Bracey Y-DNA

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The Bracey family name and Y-DNA

The Bracey family name is found in several localities in England and there are also well-documented colonial branches of the name in the USA, Canada, Australia and New Zealand. In 2002 there were 2163 individuals with the name in England, Wales and the Isle of Man giving an estimated male carrier population at that date of 1100.  An early variant, Braci, is found in Worcestershire, England in the latter half of the twelfth century and subsequently other Bracey variants are associated during medieval and early modern times with groupings in the counties of Gloucestershire, Cheshire, Norfolk and the area around London. Although the name originated in Europe and is predominantly carried by men with European ancestry, some Bracey surname variants are also found in the USA among African Americans. The genealogy of many of these groupings has already been well characterised but the relationship between their genealogies will remain uncertain until we have the results from a genetic study. 

  Population statistics for spelling variants of the Bracey surname in England, Wales and the Isle of Man (2002)

Spelling variant

Number of holders

Estimated male holders

            Brace

3735

1769

            Bracey

1863

913

            Bracy

15

7

            Brase

5

2

            Brasey

10

5

            Brassey

273

134

            Total

5901

2830

What is Genetic Genealogy?

Genetic genealogy uses laboratory tests to find information in your DNA that is only found in you and other people who are descended from the same ancestors.  Your Bracey name like other last names started to be used in England about 800-900 years ago and since then it has been passed from father to son through the centuries. Only men carry Y-DNA in the cells of their bodies and it, like their last name, is inherited from their father.  As a result, family names and Y-DNA are passed from father to son down the generations and men who share a last name, such as Bracey, are also likely to have very similar Y-DNA.  Genetic genealogy uses Y-DNA testing to connect genetic cousins and reveal the deep ancestral origin of your direct paternal line (your father, your father’s father etc).  It is a test that can only be taken by males but a woman could trace her paternal line by getting her father or brother to take the test.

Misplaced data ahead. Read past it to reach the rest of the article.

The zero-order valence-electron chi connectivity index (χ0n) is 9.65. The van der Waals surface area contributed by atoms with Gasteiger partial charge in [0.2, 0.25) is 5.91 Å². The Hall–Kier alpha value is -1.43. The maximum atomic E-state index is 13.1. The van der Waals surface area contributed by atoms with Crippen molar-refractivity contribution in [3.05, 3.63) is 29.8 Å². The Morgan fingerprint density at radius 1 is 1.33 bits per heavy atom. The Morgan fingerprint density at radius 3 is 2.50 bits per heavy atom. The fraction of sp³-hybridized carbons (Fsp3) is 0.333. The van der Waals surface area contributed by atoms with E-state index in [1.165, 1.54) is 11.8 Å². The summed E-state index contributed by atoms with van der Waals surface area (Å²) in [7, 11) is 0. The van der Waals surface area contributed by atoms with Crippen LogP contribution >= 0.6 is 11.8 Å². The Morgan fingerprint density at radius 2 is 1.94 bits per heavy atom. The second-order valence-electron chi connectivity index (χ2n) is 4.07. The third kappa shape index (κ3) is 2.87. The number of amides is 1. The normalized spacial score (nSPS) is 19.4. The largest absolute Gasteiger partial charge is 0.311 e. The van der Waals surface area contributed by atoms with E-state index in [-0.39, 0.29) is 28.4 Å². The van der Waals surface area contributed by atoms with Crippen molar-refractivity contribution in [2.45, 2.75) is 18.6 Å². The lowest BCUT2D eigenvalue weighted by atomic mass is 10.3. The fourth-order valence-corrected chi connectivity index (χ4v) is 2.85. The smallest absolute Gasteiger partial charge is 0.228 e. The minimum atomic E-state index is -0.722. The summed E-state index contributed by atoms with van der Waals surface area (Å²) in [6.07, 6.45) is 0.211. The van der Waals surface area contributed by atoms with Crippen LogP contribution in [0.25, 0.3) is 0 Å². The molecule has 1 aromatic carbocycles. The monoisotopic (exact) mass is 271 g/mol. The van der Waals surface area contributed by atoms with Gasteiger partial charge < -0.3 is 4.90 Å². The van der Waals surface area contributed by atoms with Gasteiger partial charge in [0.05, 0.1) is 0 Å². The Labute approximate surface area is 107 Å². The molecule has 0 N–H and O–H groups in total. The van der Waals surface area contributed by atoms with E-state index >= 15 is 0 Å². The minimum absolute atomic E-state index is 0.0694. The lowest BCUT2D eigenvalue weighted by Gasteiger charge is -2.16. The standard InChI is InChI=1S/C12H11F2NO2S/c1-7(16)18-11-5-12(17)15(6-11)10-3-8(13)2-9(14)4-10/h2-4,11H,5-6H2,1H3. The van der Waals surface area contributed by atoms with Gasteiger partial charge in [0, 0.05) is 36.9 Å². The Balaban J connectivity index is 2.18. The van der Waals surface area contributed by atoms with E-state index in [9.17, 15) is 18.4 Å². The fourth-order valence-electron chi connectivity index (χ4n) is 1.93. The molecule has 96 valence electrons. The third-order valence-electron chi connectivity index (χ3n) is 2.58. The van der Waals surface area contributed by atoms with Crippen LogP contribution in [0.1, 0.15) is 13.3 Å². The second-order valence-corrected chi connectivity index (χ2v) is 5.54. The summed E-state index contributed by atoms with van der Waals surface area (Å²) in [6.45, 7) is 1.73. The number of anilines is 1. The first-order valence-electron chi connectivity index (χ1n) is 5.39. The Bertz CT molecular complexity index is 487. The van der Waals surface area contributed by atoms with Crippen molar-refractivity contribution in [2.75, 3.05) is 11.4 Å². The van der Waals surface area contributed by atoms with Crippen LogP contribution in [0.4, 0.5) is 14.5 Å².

What is a Y-DNA test?

Y-DNA testing looks at Short Tandem Repeat (STR) segments of DNA on the Y chromosome. The STR sequences which are tested are called “genetic markers” and occur in what is called "junk" DNA. The test is only used for finding genealogical information and the results have NO medical use. The combination of the result numbers for each STR marker tested in the Y-DNA test is called a haplotype.

Genetic cousins will have similar haplotypes.  So two Bracey males are likely to have similar haplotypes.  Testing more STR markers increases the accuracy of prediction of their Most Recent Common Ancestor (MRCA). The number of markers tested can vary from 12 to111.  A test with just 12 markers can subsequently be upgraded to 25, 37, 67 or 111 markers. Haplotypes which match at 67 or 111 markers indicate that the individuals are very closely related within just a few generations.

As well as confirming your recent genetic cousins a Y-DNA haplotype can also be used to infer your haplogroup.  The evolutionary tree of human Y-DNA haplogroups grows from a theoretical male “Y-DNA Adam” who lived in Africa, the paternal MRCA of all living humans.  From “Adam” the tree branches into haplogroups designated by the letters A to T which are further subdivided into Clades and Sub-clades. Your Y-DNA test will give a prediction of your haplogroup which in turn will show you where your pre-historic male ancestors originated.  Because Bracey is not a very common last name it is likely that most living Bracey males will belong to one or two haplogroups possibly with distinct descent clusters originating from just a few Bracey patriarchs.

How can I join and find out more about the project?

If you have any questions about the project or about some other aspect of genetic genealogy please get in touch with the GroupAdministator.  If you want to join the project you can do so by ordering a Y-DNA test kit from FTDNA.  It is probably a good idea to start with either a Y-DNA 25, Y-DNA 37 or a Y-DNA 67 marker test.  Remember that all tests, from 12 to 67 markers, can be upgraded if you wish once your initial results have been received.


If you would like to see how your Y-DNA results will look, you can go to this typical 67 marker certificate using link 1 in the "Other Project Documents" category on our Links page


The I2a3a haplotype is one of those that have been found associated with holders of the Bracey surname.  In "Surnames of men who have an I2a3a (I-L233) haplotype: their distribution in the British Isles" John Clement has used surname distribution data from the 1881 British census to assign 72 surnames from a sample of 76 men known to have an I2a3a haplotype to British counties.   His paper (originally posted in March 2013) contains maps and phylogenetic charts to illustrate the surname distribution.  The paper can be accessed using link 1 in the "Papers & Research Reports" category on our Links page